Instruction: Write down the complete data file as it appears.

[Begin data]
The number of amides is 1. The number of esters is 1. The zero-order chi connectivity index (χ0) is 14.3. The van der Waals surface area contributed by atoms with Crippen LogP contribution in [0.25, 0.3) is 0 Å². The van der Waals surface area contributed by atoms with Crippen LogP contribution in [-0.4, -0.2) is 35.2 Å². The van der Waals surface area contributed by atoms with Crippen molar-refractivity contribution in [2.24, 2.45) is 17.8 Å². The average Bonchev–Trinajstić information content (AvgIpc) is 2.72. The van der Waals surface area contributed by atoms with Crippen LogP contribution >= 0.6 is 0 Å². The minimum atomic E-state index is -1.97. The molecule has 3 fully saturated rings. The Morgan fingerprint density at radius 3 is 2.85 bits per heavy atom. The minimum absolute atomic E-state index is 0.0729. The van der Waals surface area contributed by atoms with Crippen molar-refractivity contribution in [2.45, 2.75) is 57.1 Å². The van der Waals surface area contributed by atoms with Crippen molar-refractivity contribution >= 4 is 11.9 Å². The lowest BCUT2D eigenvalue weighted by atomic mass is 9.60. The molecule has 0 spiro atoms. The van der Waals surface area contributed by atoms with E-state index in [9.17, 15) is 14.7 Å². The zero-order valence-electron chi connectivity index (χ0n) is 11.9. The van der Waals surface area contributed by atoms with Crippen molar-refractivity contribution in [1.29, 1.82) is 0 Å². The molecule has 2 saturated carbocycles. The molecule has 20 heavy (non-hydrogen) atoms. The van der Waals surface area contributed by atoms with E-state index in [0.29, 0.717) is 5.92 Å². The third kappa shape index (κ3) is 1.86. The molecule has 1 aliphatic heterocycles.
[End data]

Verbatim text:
The number of amides is 1. The number of esters is 1. The zero-order chi connectivity index (χ0) is 14.3. The van der Waals surface area contributed by atoms with Crippen LogP contribution in [0.25, 0.3) is 0 Å². The van der Waals surface area contributed by atoms with Crippen LogP contribution in [-0.4, -0.2) is 35.2 Å². The van der Waals surface area contributed by atoms with Crippen molar-refractivity contribution in [2.24, 2.45) is 17.8 Å². The average Bonchev–Trinajstić information content (AvgIpc) is 2.72. The van der Waals surface area contributed by atoms with Crippen LogP contribution >= 0.6 is 0 Å². The minimum atomic E-state index is -1.97. The molecule has 3 fully saturated rings. The Morgan fingerprint density at radius 3 is 2.85 bits per heavy atom. The minimum absolute atomic E-state index is 0.0729. The van der Waals surface area contributed by atoms with Crippen molar-refractivity contribution in [2.45, 2.75) is 57.1 Å². The van der Waals surface area contributed by atoms with Crippen molar-refractivity contribution >= 4 is 11.9 Å². The lowest BCUT2D eigenvalue weighted by atomic mass is 9.60. The molecule has 0 spiro atoms. The van der Waals surface area contributed by atoms with E-state index in [9.17, 15) is 14.7 Å². The zero-order valence-electron chi connectivity index (χ0n) is 11.9. The van der Waals surface area contributed by atoms with Crippen molar-refractivity contribution in [1.29, 1.82) is 0 Å². The molecule has 2 saturated carbocycles. The molecule has 20 heavy (non-hydrogen) atoms. The van der Waals surface area contributed by atoms with E-state index in [0.29, 0.717) is 5.92 Å². The third kappa shape index (κ3) is 1.86. The molecule has 1 aliphatic heterocycles.